By Paresh Soni
BBC Sport in Barbados
I have a good record against Australia... the one-day average doesn't mean Australia have dominated me
In September 1992, a young off-spinner made his Test debut against Australia in Colombo.
He was part of a bowling line-up which, quite frankly, deserved little mention in the annals of cricketing history.
Indeed, who can honestly say they remember the exploits of Dulip Liyanage, Don Anurasiri and Champaka Ramanayake without consulting reference books?
But 14 and a half years after that first foray into international cricket, every cricket fan is well aware of Muttiah Muralitharan and what he has achieved in the game.
On Saturday he will have his last hurrah on the biggest stage in one-day cricket, his second World Cup final against a country that has become his bete noire in many ways.
Even mentioning his name sparks furious debate in Australia, with plenty refusing to acknowledge his brilliance in claiming more than 1,000 wickets in Tests and ODIs combined.
Most of it surrounds allegations that his action is illegal, even though the game's governing body has cleared it and accepted an unusual birth defect is responsible for his unorthodox mode of delivery.
However, since 1995, when he was first called for throwing by Darrell Hair in a Test in Melbourne, many Australians have remained sceptical.
In 1996, he had his revenge when he helped his country beat Australia in the World Cup final in Lahore, with a miserly spell of 1-31 off 10 overs.
We have to win - that's the motivation. If you want to keep your job you have to perform, we take it very professionally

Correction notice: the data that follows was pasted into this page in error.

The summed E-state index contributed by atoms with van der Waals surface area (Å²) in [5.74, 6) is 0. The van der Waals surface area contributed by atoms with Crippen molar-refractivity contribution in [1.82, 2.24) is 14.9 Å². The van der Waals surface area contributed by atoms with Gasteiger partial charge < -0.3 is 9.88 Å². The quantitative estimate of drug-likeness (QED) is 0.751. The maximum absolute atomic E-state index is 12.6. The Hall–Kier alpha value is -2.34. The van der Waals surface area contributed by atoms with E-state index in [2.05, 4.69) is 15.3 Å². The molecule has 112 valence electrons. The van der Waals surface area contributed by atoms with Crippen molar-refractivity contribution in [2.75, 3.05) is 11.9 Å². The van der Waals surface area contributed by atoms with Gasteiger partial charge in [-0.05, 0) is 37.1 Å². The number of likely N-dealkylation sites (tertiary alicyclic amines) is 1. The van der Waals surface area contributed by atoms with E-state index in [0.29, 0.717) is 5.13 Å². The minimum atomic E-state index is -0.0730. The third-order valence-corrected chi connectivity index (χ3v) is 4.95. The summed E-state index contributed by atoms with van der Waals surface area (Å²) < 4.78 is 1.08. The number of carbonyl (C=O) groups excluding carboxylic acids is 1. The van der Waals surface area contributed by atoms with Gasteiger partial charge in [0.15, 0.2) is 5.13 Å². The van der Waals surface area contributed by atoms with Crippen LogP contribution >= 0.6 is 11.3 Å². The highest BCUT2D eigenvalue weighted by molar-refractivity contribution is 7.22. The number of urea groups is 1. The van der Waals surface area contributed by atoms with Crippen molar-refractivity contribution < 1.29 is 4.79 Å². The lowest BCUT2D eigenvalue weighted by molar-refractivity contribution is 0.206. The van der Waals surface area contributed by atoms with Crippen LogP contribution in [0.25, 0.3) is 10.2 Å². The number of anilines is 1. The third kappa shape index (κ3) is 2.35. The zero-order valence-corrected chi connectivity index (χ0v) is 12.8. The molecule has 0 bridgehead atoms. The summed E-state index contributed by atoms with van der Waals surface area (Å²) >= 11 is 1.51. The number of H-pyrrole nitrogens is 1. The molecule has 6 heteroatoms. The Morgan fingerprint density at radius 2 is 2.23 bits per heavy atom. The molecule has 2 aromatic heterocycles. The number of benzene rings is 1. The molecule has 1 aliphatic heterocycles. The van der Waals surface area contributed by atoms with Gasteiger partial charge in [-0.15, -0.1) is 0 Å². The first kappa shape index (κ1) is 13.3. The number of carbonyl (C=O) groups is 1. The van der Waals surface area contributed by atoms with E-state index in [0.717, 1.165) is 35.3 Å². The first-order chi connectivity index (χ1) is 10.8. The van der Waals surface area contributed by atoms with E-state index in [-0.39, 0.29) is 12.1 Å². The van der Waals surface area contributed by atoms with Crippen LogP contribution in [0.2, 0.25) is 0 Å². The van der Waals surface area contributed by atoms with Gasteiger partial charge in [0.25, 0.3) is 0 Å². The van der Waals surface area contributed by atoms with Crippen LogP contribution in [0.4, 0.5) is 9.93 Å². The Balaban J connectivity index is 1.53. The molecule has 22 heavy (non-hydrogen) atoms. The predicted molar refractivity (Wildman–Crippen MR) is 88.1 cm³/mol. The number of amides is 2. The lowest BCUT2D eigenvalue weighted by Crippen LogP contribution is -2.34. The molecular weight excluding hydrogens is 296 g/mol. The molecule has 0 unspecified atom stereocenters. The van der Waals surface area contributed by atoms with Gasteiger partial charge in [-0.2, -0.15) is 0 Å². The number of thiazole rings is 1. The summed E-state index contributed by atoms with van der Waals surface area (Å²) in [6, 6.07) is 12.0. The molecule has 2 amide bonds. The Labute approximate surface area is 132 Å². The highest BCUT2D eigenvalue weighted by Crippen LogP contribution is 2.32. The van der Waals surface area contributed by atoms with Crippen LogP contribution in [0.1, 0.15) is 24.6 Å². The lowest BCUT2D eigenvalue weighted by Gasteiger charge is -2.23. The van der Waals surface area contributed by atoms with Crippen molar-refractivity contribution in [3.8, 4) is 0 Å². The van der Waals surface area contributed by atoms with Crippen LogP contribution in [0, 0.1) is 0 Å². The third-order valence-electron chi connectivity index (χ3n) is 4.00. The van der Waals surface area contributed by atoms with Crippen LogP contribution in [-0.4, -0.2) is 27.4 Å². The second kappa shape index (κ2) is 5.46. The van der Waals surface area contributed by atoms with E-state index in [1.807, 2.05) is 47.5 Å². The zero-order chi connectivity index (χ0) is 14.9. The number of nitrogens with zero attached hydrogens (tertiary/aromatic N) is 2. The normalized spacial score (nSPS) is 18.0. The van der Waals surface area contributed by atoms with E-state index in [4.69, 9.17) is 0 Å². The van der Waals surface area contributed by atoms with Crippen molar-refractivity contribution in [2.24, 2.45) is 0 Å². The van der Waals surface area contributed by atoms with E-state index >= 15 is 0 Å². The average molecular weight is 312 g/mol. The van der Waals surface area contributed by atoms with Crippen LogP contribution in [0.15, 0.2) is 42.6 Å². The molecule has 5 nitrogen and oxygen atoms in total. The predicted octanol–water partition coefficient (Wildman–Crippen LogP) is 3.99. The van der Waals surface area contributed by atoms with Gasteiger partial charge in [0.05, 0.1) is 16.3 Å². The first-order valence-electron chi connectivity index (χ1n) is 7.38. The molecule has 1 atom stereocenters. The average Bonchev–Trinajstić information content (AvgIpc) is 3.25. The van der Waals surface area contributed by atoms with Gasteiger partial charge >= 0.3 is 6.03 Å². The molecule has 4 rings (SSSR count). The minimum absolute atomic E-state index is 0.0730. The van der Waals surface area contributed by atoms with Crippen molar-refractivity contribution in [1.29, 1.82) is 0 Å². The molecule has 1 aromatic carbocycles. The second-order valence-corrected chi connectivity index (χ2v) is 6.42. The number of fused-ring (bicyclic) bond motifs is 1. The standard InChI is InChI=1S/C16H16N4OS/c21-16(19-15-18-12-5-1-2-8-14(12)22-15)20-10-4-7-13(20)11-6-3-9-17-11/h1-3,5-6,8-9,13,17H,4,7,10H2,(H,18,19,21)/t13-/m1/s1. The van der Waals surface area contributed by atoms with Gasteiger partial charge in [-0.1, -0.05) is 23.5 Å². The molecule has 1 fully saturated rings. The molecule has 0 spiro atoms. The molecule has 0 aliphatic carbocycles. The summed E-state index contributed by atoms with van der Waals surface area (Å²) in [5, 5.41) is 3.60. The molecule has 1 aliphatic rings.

But his efforts 11 years ago pale by comparison with what he has achieved in the Caribbean - 23 wickets in nine games at a staggering average of 13.34 runs per wicket.
The deadly doosra, which turns the opposite way to the traditional off-break, used to wreak havoc by surprising victims.
It has now become his stock delivery, with four regularly unleashed per over, but it continues to be almost impossible to pick by even the better batsmen.
Despite that, Australia captain Ricky Ponting insists there is nothing for his men to fear from Muralitharan, and he has mocked the decision to rest the 35-year-old for the world champions' crushing seven-wicket victory in Grenada in the Super 8s.
Muralitharan laughs off claims that he and his team missed a trick and insists his inferior statistical record against the Aussies does not suggest a weakness on his part.
His overall figures are 455 wickets from 296 one-day internationals at an average of 22.58 runs per wicket.
Against the Australians it reads 46 victims in 32 ODIs at 29.84, but the Kandy man says anyone who reads too much into that is mistaken.
"I have a good record against Australia too," he insisted on Thursday.
Ponting insists his side have nothing to fear against Muralitharan
"They have been the number one side in the past 10-15 years, during which their batsmen have dominated against everyone, but I have also had my days against them.
"I got 28 wickets in three Tests in 2004 and the one-day average doesn't mean Australia have dominated me."
Australian Prime Minister John Howard called Muralitharan a "chucker" in 2004 and barbed comments like that have ensured that Australia are still one of the most unpopular opponents in the eyes of Sri Lankan fans.
The player himself refuses to talk about revenge over, and animosity towards, a nation that has singled him out more than most.
"There's no extra motivation than for any other game, it's the same against Bangladesh or Ireland or Australia.
"We have to win - that's the motivation. If you want to keep your job you have to perform, we take it very professionally."
That may be his view in public.
But putting one over a country which remains suspicious about his achievements will probably give Muralitharan as much pleasure as anything he has done in the game.